A clutch coil 82 is disposed around the motor shaft 80a between the block 65 and the hub 70, and forms an electromagnetic clutch which includes the hub 70, the armature 71 and the leaf spring 81. When the clutch coil 82 is energized, the armature 71 is attracted by the magnetic force generated in the clutch coil 82 toward the hub 70 against the biasing force of the leaf spring 81 and engages firmly with the hub 70 to rotate as a unit therewith. Thus, the driving force of the motor 60 is transmitted to the hub 70, armature 71, the motor gear 52, a connecting gear 53, the control gear 33 and the connecting lever 34 to the throttle shaft 3, which rotates the throttle valve to open or close.

Since the driving force of the motor 60 is transmitted through the flange portion 52b to the toothed portion 52a of the motor gear 52, the outer diameter of the toothed portion 52a may be made smaller than the diameter of the electromagnetic clutch portion. Thus, the gear ratio of the motor gear 52 to the control gear 33 which transmits the motor driving force to the throttle shaft 3 may be set, for example, to 1:15. That is, a large reduction ratio may be obtained, and the driving force of the motor 60 is increased by the gears 52 and 33 and transmitted to the throttle shaft 3. As a result, a small sized motor may be used, and a small sized electromagnetic clutch including the clutch coil 82 may be used.

An air valve 90 is, for example, a thermo-wax-filled valve which controls the bypassing air according to the temperature of cooling water of an engine. Since the valve is well known in the art, a detailed description thereof is omitted.

Operations of the throttle valve control device according to the first embodiment is described below with reference to FIGS. 4 through 8. In these figures, a guard sensor unit S1 includes the rotor 28, the contact 29, the sensor board 30 and the connector 32; a valve sensor unit S2 includes the collar 38, the magnets 40a and 40b, the processing unit 55 and the connector 56; a stopper sensor unit S3 includes the position sensor equipped with a Hall-effect element, for example; the clutch 93 includes the hub 70 and the armature 71; and the full-close stopper 12 is schematically illustrated as if it abuts the throttle lever 21 for the sake of simplicity.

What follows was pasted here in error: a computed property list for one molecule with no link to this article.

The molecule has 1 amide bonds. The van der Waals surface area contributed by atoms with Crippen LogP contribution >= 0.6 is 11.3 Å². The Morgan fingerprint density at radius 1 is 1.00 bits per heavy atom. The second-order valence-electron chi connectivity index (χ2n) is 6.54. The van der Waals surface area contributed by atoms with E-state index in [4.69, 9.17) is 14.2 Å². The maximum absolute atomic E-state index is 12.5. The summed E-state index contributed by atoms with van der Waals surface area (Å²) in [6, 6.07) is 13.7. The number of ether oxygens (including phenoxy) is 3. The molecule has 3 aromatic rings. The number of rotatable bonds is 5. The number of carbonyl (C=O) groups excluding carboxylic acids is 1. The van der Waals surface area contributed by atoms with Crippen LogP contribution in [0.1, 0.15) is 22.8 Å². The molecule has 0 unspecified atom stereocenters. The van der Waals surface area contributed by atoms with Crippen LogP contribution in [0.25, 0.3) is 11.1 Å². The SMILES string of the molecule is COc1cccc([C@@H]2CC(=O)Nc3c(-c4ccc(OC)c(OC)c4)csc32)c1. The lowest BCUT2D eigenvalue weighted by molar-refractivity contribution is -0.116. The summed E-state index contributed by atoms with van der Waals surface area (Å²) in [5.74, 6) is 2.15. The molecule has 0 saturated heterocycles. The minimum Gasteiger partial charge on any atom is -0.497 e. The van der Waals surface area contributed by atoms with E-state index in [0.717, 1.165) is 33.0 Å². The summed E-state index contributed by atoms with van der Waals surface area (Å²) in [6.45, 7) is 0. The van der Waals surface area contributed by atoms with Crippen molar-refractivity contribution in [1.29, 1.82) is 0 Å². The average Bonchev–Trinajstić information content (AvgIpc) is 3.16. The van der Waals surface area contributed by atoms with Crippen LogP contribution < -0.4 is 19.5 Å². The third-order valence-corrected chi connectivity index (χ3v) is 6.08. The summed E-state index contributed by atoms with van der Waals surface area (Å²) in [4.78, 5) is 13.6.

(1) Normal Operation

When an ignition switch (not shown) is turned on, the clutch 82 is energized and connects the motor 60 to the control gear 33. When a driver operates the accelerator pedal, the accelerator upper limit guard 41 opens as indicated by an arrow c in FIG. 4 and an open angle signal of the upper limit guard 41 is generated at the guard sensor unit S1. The signal is processed by a processing unit (not shown) to provide a rotation control signal for the motor 60. The rotation control signal is then compared to an output signal of the valve sensor unit S2 to control the motor 60.

(2) Idling Speed Control

When the engine runs at the idling speed, since the driver is not operating the accelerator pedal 72 as shown in FIG. 5 the accelerator upper limit guard 41 is positioned at the accelerator full-close stopper 12. The opening angle of the accelerator full-close stopper 91 is slightly greater than the angle of the valve full-close stopper 12. Therefore, the turning angle of the motor 60 is adjusted so that the throttle valve 11 is controlled between the valve full-close stopper 12 and the accelerator full-close stopper 91 and the idling speed is maintained at a prescribed speed. The air valve 90 prevents an excessive idling speed in case of break down of the motor 60 or the control unit (not shown). Ordinarily, there is about 30 m3 /h difference in the air volume required for a cold engine running at the idling speed and a warmed-up engine running at the idling speed. Therefore, if the open angle of the accelerator full-open stopper 91 is set based on the air volume required for a cold start, the throttle valve 11 may open as widely as it opens at the accelerator full-open stopper 91 after engine is warmed up when that the motor 60 or the control unit breaks down. As a result, the engine may run at a high speed against the driver's wishes. In order to prevent the above problem, the air valve 90 is provided to supply increased air when required for cold engine idling and decreased air when required for the warmed-up engine idling.

(3) Cruise Control

When a driver turns on a cruise control switch (not shown) during ordinary operation of a vehicle, a vehicle speed when the switch is turned on is memorized by a processing unit (not shown), and a vacuum pressure is applied to the vacuum diaphragm actuator 46 to pull the safety stopper 45 therein as shown in FIG. 6. As a result, the motor 60 drives the control gear 33 to turn beyond the safety stopper 45 and open the throttle valve against the springs 5 and 6 while the accelerator pedal is left unoperated. Thus, the cruise control speed is controlled by the electric operation system. During the cruise control, since the throttle valve 11, the accelerator upper limit guard 41, the connecting lever 34 and the control gear 33 turn together, the difference in the output between the guard sensor S1 and the valve sensor S2 stays within a prescribed tolerance range.

When the driver steps on the accelerator pedal 72 during the cruise control, the open angle of the accelerator upper limit guard 41 becomes greater than the open angle of the throttle valve 11, and the difference in the output signals between the guard sensor unit S1 and the valve sensor unit S2 becomes greater than a threshold value. Thus, the operation of the accelerator pedal 72 is detected electrically, the clutch coil 82 is deenergized, and finally the cruise control is terminated. Of course, the cruising control may be also terminated by turning the cruise control switch off.